Coordinates of bounding box of visible map area.

Hi,
How do I get the coordinates of the extremes of the visible area of map (the bounding box).
Cesium loads images depending upon the current visible area, so I wanted to ask is there a built in method defined to get the values.

PS. I have attached two images of what I mean by the bounding box(marked with red color).

If all four corners show a portion of the Earth you can get a ray for each corner using Camera.prototype.getPickRay then obtain coordinates from the ray to Earth intersects using Globe.prototype.pick (change from Cartesian to Cartographic if you need.)

I'm in the same boat. For the first instance, you can create a bounding box from upper left to lower right by utilizing the canvas's dimensions:

var posUL = viewer.camera.pickEllipsoid(new Cesium.Cartesian2(0, 0), Cesium.Ellipsoid.WGS84);
var posLR = viewer.camera.pickEllipsoid(new Cesium.Cartesian2(viewer.canvas.width, viewer.canvas.height), Cesium.Ellipsoid.WGS84);

You can convert each position to degrees if necessary. This works well, unless any part of the globe's horizon is shown within the viewport, such as your second example. I've yet to figure out how to create a bounding box for that case.

Essentially, I need to know the northern most, southern most, eastern most, and western most points on the globe that are currently visible. I haven't seen any properties/methods in the camera or scene that would help me determine this. Does anyone have any ideas?

Here’s a SandCastle that can determine the horizon bounding box. I’ve borrowed the labeling code from the picking SandCastle demo. Rotate logic from Google Earth API math3d.js . The frustum can bind it even further, but this might help for cases where the horizon binds before the frustum does. If you had one of these total surround displays https://www.youtube.com/watch?v=a2e9noEg1zg frustums wouldn’t even exist! Frustums are for the Solid Angle deficient http://en.wikipedia.org/wiki/Solid_angle .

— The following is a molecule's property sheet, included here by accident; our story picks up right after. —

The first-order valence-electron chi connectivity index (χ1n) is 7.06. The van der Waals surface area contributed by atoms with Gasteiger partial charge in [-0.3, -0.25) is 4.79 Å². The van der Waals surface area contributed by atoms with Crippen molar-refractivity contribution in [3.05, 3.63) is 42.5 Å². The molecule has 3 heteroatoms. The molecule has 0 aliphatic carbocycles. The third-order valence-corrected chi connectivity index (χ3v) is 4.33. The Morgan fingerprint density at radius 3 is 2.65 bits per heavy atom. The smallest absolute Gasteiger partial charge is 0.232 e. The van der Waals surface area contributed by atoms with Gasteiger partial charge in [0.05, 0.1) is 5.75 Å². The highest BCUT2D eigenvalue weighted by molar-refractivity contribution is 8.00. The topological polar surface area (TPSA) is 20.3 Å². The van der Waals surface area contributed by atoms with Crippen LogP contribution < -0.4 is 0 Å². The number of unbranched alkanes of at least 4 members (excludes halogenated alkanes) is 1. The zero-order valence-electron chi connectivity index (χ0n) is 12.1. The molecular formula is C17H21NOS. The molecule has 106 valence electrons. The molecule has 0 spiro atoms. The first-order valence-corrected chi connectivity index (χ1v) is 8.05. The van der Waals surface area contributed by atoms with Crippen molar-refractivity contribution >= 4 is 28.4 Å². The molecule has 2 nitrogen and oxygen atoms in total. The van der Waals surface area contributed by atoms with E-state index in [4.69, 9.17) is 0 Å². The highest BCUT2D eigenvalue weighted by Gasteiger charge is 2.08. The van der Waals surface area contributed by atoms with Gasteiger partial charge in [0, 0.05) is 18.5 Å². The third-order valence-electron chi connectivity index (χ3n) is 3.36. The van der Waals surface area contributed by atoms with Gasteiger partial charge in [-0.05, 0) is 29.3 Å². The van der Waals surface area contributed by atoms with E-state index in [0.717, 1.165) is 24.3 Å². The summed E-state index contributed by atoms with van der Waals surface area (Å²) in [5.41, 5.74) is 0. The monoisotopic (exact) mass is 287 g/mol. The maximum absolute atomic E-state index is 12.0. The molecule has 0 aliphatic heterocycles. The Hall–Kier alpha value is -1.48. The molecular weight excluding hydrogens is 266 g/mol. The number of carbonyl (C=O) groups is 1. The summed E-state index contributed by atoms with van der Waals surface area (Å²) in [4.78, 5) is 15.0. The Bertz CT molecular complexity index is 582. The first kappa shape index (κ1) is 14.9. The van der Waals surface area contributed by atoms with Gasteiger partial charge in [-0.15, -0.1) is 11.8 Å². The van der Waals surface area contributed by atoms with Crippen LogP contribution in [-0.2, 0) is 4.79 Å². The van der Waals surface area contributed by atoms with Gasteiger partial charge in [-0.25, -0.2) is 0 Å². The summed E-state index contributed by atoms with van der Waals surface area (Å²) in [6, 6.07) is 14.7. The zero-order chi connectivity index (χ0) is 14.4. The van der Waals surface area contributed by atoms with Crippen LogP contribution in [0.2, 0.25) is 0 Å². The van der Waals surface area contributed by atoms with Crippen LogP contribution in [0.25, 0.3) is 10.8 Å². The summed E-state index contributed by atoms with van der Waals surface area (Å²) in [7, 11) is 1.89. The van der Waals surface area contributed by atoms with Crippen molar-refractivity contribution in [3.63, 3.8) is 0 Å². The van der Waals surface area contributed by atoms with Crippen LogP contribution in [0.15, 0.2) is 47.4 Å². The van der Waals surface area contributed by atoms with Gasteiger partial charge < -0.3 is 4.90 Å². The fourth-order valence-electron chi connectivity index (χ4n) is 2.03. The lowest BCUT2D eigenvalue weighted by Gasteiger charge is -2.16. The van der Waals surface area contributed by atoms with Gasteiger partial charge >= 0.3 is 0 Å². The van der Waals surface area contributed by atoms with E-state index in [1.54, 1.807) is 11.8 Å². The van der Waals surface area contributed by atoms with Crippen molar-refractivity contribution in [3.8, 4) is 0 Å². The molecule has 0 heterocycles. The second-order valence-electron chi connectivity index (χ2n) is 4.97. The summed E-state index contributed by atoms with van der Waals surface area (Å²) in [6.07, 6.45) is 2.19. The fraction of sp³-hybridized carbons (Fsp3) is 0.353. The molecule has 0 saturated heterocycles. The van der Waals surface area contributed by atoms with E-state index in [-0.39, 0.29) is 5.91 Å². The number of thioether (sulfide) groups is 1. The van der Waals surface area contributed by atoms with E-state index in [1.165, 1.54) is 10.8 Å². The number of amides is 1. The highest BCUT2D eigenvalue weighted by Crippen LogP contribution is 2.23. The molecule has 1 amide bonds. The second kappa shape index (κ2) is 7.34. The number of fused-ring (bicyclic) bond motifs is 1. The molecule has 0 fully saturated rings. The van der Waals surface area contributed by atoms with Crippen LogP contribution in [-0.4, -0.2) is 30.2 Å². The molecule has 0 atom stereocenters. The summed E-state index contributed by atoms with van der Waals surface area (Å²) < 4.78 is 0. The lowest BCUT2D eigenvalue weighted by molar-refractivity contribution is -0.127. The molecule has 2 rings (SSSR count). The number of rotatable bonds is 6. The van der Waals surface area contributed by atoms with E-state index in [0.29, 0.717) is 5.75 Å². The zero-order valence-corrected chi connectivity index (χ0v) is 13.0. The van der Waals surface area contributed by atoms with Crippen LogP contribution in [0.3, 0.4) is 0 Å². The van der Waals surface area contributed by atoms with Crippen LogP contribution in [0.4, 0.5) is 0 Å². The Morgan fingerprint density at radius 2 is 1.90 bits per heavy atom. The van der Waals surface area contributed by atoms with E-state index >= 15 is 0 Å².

var viewer = new Cesium.Viewer(‘cesiumContainer’);

var CC3=Cesium.Cartesian3;

var camera = viewer.scene.camera;

var ellipsoid = viewer.scene.globe.ellipsoid;

var rad = 6371000; //Earth average radius

var entityN = viewer.entities.add({

label : {

show : false

}

});

var entityW = viewer.entities.add({

label : {

show : false

}

});

var entityS = viewer.entities.add({

label : {

show : false

}

});

var entityE = viewer.entities.add({

label : {

show : false

}

});

Sandcastle.addToolbarButton(‘horizon points’, function() {

//horizon basics

var dist=CC3.magnitude(camera.position);

var angle=Math.asin(rad/dist);

var toSurf=Math.sqrt(Math.pow(dist,2)-Math.pow(rad,2));

//‘horizon arm’

var rotatee = camera.position.clone();

rotatee = CC3.negate(rotatee,new CC3());

CC3.normalize(rotatee,rotatee);

var rotater = new CC3(0,0,1);

CC3.cross(rotatee,rotater,rotater);

var rotated = new CC3();var cartesian = new CC3();

rotated = rotate(rotatee,rotater,angle);

cartesian = scaleVector(toSurf,rotated);

CC3.add(cartesian,camera.position,cartesian);

//north

dropOne(entityN,cartesian);

//east

cartesian = rotate(cartesian,rotatee,Math.PI/2); //rotatee now rotater

dropOne(entityE,cartesian);

//south

cartesian = rotate(cartesian,rotatee,Math.PI/2); //rotatee now rotater

dropOne(entityS,cartesian);

//west

cartesian = rotate(cartesian,rotatee,Math.PI/2); //rotatee now rotater

dropOne(entityW,cartesian);

});

function dropOne(entity,cartesian)

{

if (cartesian) {

var cartographic = ellipsoid.cartesianToCartographic(cartesian);

var longitudeString = Cesium.Math.toDegrees(cartographic.longitude).toFixed(2);

var latitudeString = Cesium.Math.toDegrees(cartographic.latitude).toFixed(2);

entity.position = cartesian;

entity.label.show = true;

entity.label.text = ‘(’ + longitudeString + ', ’ + latitudeString + ‘)’;

} else {

entity.label.show = false;

}

}

function rotate(rotatee,rotater,angle)

{